M332

Description

Mid-temperature, sandy, plastic, semi-vitreous, warm medium brown, native throwing body. M332 is made from seven different native clay materials and it is generally used for two reasons: its appealing warm red fired color at cone 5-6 and its combination of a sandy texture and high plasticity. M332 is attractive when used with glazes that absorb and highlight body iron and with ware that leaves some bare patches of clay showing. M332 has exceptionally high dry strength.

Process Properties

M332 has a highly plastic base with a sand complement to add texture. While it throws very well and generates sufficient slip, it can be 'grabby' during throwing with care to make sure pressure surfaces are not well lubricated. Once you learn how to throw it you will be amazed at what it can do.

Cautions: Because of the sand content it can develop splits during construction or throwing if water is allowed to sit on the surface at stress points (i.e. the outer belly of a thrown vase). In addition, when pulling handles, you must develop techniques to minimize splitting. It is best to keep sponging of leather hard or dry ware to a minimum as this tends to remove fine particles at the surface and expose the coarser ones (a problem on the lips of functional ware. M332 needs to be dried with care to avoid cracking. Turn open shapes over as soon as they will support themselves and cover ware with cloth and plastic (not just plastic) to even out any gradients in water content.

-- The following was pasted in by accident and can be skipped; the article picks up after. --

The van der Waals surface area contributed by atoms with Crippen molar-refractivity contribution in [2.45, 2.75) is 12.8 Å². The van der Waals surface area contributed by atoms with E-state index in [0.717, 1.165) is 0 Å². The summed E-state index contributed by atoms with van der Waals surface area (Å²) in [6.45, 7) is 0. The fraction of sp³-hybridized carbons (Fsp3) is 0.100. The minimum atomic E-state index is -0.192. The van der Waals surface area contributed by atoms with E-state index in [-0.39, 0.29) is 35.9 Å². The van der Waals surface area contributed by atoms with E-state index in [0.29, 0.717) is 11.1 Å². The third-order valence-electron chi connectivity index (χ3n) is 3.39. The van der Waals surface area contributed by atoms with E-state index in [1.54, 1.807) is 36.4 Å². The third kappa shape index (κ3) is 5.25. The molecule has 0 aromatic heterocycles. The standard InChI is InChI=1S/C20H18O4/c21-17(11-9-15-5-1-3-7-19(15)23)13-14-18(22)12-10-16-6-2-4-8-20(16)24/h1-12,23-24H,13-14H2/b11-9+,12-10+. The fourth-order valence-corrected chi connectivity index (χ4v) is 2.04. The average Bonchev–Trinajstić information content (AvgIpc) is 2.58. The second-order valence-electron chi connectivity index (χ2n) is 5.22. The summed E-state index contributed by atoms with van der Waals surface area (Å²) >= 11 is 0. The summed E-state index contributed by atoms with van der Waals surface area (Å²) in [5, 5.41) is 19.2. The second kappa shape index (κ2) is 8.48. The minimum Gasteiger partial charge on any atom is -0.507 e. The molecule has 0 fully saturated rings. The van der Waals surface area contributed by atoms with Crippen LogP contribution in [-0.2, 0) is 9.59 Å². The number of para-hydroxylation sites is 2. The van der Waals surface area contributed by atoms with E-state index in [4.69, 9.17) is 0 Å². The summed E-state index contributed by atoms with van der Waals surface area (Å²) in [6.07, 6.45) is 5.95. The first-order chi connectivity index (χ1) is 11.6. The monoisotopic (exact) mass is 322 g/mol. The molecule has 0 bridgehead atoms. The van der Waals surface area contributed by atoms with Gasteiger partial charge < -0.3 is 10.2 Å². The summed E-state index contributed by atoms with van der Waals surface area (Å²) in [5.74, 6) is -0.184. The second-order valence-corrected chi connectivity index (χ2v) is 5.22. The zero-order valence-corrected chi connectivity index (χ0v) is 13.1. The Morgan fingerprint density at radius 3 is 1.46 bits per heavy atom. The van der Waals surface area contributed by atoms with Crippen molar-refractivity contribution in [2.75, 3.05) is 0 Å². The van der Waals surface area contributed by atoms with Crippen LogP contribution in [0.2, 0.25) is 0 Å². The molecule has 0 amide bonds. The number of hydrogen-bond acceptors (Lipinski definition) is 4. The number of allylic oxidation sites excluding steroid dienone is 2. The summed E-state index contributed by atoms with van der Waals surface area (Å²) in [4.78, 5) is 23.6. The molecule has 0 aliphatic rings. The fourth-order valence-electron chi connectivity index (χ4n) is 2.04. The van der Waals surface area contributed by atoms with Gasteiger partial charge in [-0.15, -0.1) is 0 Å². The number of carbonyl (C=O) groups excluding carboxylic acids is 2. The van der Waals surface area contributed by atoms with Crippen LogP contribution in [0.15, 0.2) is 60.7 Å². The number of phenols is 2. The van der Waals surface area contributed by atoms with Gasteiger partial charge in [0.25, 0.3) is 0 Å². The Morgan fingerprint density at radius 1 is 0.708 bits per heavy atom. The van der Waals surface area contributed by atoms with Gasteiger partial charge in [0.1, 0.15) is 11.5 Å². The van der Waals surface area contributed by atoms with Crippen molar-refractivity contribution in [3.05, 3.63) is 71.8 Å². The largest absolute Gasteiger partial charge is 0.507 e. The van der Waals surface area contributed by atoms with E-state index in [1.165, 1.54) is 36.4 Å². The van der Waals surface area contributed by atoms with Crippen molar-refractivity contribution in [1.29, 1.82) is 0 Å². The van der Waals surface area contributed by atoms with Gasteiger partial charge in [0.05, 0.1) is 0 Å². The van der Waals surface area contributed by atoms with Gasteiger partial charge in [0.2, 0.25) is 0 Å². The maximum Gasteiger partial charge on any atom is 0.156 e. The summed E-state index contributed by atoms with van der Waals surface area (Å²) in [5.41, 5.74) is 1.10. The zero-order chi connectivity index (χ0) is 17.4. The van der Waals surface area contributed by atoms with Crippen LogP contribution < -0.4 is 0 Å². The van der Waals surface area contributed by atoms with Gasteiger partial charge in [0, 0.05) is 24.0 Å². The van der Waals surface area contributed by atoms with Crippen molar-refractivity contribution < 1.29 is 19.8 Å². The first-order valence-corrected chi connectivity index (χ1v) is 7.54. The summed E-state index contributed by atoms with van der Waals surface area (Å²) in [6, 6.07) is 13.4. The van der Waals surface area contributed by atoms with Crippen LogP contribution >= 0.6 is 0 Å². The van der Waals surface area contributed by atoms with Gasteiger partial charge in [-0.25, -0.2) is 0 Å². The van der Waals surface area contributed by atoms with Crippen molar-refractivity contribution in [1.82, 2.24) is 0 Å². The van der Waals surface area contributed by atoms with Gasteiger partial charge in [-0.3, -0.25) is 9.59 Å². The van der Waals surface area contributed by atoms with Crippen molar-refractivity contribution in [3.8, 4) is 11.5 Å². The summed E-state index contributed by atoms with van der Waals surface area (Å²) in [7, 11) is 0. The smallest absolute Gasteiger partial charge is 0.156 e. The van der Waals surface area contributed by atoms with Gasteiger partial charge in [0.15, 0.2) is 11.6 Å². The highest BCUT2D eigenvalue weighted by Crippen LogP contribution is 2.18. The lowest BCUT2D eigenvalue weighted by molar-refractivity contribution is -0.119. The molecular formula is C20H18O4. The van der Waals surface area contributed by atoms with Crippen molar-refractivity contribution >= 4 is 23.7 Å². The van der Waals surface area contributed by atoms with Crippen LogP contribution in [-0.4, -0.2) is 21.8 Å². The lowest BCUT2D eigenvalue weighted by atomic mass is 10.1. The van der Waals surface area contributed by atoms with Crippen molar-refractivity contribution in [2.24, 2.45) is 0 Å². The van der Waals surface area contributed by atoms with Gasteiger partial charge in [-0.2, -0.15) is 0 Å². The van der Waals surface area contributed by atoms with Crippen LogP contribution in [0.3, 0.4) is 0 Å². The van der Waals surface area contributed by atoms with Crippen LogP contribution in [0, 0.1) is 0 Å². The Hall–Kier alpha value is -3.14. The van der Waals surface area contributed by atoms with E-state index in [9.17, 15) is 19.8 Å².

Firing


M332 fired bars from cone 4 to 8 oxidation (bottom to top).

M332 burns to a warm brick-red at cone 3-5, shifting to a medium variegated red brown at cone 6, and finally to a grey brown by cone 8. If you want the attractive red color remember that M332 undergoes a sudden color shift from red to brown between cone 6 and 7. Fire carefully to avoid overshooting the target temperature and losing the red. The redish color depends on the body firing to 4-5% porosity.

To get the best defect-free surface please consider using a drop-and-hold firing schedule, for example the PLC6DS schedule. If crystallization during cooling is not an issue, glazes will give optimum results if slow-cooled also (e.g. the C6DHSC schedule).

Glazing


Since we add materials with coarser particles and impurities to give the surface a more earthy appearance you can expect that the body will not provide perfectly clean glazed surfaces for functional ware. Glaze disruptions such as small pinholes and specks will be common. You can often solve this by using a drop-and-soak firing schedule. In other cases it may be necessary to fire the bisque a little higher to expel more gases of decomposition.

Although M332 burns a warm red color at cone 5, if you apply a transparent glaze it will flux the surface and the color will likely darken and turn dark brown brown. Thus, if you need to achieve red glazed colors it may be necessary to fire at cone 3-4. Also, because this is an iron-brown burning body it will impose some of its color on all glazes, darkening them and muddying colors.

Caution About Clear Glazes


Clear glazes often do not work on our dark burning bodies (like M390, Coffee Clay). The center mug is clear-glazed with G2926B (and is full of bubble clouds).